What does an economy need to function? Energy! It is essential for the functioning of modern every day life for citizens of a country, and for the country's businesses. And no one will argue that power is not a critical ingredient for the huge South African mining industry.
As I have reported earlier, and discuss in my eBook, the South African power company, known as ESKOM, is seriously troubled. Miningmx.com, an excellent daily publication reporting on issues within South Africa and the mining industry, just published an article today, entitled, "Eskom running viability exercise on Medupi, Kusile as SA faces more power cuts."
I want to quote from this thorough assessment of ESKOM's current status. "Engineers are visiting the power stations themselves to give us an independent view of what is going wrong," noted Pravin Gordham, public enterprises minister. "The situation is growing dire for the country's economy," reported Miningmx.com. In another quote, Miningmx noted, "Phakamani Hadebe, ESKOM CEO, said one of the company's many problems was it had regressively spent less on maintenance over the last five years even though its power stations were aging." And, "ESKOM provided for maintenance spend on its fleet of R19bn (19 billion Rand) for the 2018 financial year, owing to cash constraints, but had since increased that amount by R5.5bn when the new management recognized the extent of the problem - a realization it had come to "within a matter of months."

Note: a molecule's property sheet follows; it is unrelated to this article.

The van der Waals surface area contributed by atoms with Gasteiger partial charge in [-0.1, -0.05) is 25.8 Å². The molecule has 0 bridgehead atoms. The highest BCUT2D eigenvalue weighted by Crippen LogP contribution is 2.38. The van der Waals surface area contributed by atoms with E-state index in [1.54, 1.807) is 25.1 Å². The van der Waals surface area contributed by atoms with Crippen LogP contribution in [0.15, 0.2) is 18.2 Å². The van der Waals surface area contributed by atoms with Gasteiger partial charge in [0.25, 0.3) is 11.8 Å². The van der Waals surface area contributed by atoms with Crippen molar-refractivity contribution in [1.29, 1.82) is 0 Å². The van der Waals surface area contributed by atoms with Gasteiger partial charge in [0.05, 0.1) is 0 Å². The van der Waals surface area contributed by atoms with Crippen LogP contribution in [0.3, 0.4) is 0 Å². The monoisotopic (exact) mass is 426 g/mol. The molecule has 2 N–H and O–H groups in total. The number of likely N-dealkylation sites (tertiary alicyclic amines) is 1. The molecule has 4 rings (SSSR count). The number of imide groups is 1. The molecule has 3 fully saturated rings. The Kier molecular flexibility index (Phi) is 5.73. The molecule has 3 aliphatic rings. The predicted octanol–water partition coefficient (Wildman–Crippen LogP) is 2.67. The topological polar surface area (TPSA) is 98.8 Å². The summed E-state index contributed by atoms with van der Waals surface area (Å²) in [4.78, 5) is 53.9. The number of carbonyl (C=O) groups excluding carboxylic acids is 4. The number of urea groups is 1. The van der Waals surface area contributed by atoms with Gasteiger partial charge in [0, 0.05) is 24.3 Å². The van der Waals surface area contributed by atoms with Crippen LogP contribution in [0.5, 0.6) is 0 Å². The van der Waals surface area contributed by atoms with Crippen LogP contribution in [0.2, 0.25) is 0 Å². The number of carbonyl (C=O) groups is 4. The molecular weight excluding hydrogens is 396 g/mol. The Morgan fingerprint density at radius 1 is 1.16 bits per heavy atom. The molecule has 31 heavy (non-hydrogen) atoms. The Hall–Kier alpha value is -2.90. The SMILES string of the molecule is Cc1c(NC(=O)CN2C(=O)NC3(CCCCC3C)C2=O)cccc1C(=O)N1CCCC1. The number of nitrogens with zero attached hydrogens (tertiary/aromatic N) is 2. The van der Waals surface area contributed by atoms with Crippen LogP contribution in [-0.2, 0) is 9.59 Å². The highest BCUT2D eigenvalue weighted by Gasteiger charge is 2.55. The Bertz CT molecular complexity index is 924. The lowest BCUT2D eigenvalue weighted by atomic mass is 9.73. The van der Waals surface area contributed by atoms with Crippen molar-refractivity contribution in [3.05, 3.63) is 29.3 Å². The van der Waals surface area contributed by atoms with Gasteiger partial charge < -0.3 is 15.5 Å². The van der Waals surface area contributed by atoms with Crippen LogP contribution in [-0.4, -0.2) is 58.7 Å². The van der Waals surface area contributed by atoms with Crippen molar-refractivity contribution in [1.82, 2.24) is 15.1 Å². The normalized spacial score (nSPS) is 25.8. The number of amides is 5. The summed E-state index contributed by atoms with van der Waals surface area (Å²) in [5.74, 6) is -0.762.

With respect to new power projects, per Miningmx, ESKOM said "it was conducting an exercise to see the effect of abandoning the completion of its Medupi and Kusile power station builds, given the financial strain under which the utility is operating, according to chairman, Jabu Mabuza."
A real indicator of the financial well being of a company is its debt service record, and Miningmx reports that "ESKOM has some R419bn in debt, some of which it is unable to service."
As I noted in an earlier blog, NERSA, the National Energy Regulator of South Africa, recently approved a rate increase... an increase that over 3 years totals nearly 30% that is so large as to threaten, or at least seriously challenge the mining industry's margins, unless there is a significant change in price of underlying metals, or a significant weakening of the Rand.
My expectation is that the country will continue to function, and there will be power, and mining of Gold and the PGMs will continue, but at increasingly higher rates for power, with more maintenance required, and with increasingly less funding available for the upkeep of the ESKOM system.
To me, it is an important issue in thinking about the reliability and consistency of supply of the PGMs from South Africa, another arrow in the quiver of risk that suggests all is not stable in the PGM space.
As an aside, the Gold companies of course, face the same issue, suggesting the incremental value of owning mining assets in countries that have ample power (along with a centrist political system.)